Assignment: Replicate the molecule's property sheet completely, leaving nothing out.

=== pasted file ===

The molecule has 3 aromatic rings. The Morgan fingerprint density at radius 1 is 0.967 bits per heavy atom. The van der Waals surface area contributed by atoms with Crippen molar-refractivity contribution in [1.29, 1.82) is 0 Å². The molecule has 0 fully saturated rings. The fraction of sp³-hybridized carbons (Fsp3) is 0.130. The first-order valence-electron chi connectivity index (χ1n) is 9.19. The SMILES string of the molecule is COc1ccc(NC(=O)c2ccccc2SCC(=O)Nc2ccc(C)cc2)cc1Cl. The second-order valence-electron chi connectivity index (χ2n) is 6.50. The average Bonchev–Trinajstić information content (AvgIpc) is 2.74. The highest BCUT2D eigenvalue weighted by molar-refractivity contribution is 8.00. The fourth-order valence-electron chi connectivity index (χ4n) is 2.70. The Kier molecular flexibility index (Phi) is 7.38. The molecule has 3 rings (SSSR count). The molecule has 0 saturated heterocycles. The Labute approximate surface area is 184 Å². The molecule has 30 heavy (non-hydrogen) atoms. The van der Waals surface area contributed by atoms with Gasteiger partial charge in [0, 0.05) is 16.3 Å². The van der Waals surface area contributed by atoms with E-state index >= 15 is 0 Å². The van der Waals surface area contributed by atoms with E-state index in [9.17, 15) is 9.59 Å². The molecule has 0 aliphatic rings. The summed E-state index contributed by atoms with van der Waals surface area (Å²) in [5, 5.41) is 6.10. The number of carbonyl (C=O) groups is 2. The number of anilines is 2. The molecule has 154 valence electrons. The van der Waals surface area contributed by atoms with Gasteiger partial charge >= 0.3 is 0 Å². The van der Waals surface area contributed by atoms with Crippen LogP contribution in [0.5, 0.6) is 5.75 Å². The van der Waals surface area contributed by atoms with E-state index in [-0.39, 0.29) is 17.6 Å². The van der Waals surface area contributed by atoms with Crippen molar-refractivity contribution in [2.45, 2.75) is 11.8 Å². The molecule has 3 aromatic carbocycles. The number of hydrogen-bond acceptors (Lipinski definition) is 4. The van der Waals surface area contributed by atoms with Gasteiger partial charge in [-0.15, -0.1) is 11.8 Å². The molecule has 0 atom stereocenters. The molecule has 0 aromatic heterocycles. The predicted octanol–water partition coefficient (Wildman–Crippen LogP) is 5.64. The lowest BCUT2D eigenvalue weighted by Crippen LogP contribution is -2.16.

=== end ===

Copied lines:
The molecule has 3 aromatic rings. The Morgan fingerprint density at radius 1 is 0.967 bits per heavy atom. The van der Waals surface area contributed by atoms with Crippen molar-refractivity contribution in [1.29, 1.82) is 0 Å². The molecule has 0 fully saturated rings. The fraction of sp³-hybridized carbons (Fsp3) is 0.130. The first-order valence-electron chi connectivity index (χ1n) is 9.19. The SMILES string of the molecule is COc1ccc(NC(=O)c2ccccc2SCC(=O)Nc2ccc(C)cc2)cc1Cl. The second-order valence-electron chi connectivity index (χ2n) is 6.50. The average Bonchev–Trinajstić information content (AvgIpc) is 2.74. The highest BCUT2D eigenvalue weighted by molar-refractivity contribution is 8.00. The fourth-order valence-electron chi connectivity index (χ4n) is 2.70. The Kier molecular flexibility index (Phi) is 7.38. The molecule has 3 rings (SSSR count). The molecule has 0 saturated heterocycles. The Labute approximate surface area is 184 Å². The molecule has 30 heavy (non-hydrogen) atoms. The van der Waals surface area contributed by atoms with Gasteiger partial charge in [0, 0.05) is 16.3 Å². The van der Waals surface area contributed by atoms with E-state index >= 15 is 0 Å². The van der Waals surface area contributed by atoms with E-state index in [9.17, 15) is 9.59 Å². The molecule has 0 aliphatic rings. The summed E-state index contributed by atoms with van der Waals surface area (Å²) in [5, 5.41) is 6.10. The number of carbonyl (C=O) groups is 2. The number of anilines is 2. The molecule has 154 valence electrons. The van der Waals surface area contributed by atoms with Gasteiger partial charge >= 0.3 is 0 Å². The van der Waals surface area contributed by atoms with Crippen LogP contribution in [0.5, 0.6) is 5.75 Å². The van der Waals surface area contributed by atoms with E-state index in [-0.39, 0.29) is 17.6 Å². The van der Waals surface area contributed by atoms with Crippen molar-refractivity contribution in [2.45, 2.75) is 11.8 Å². The molecule has 3 aromatic carbocycles. The number of hydrogen-bond acceptors (Lipinski definition) is 4. The van der Waals surface area contributed by atoms with Gasteiger partial charge in [-0.15, -0.1) is 11.8 Å². The molecule has 0 atom stereocenters. The molecule has 0 aromatic heterocycles. The predicted octanol–water partition coefficient (Wildman–Crippen LogP) is 5.64. The lowest BCUT2D eigenvalue weighted by Crippen LogP contribution is -2.16.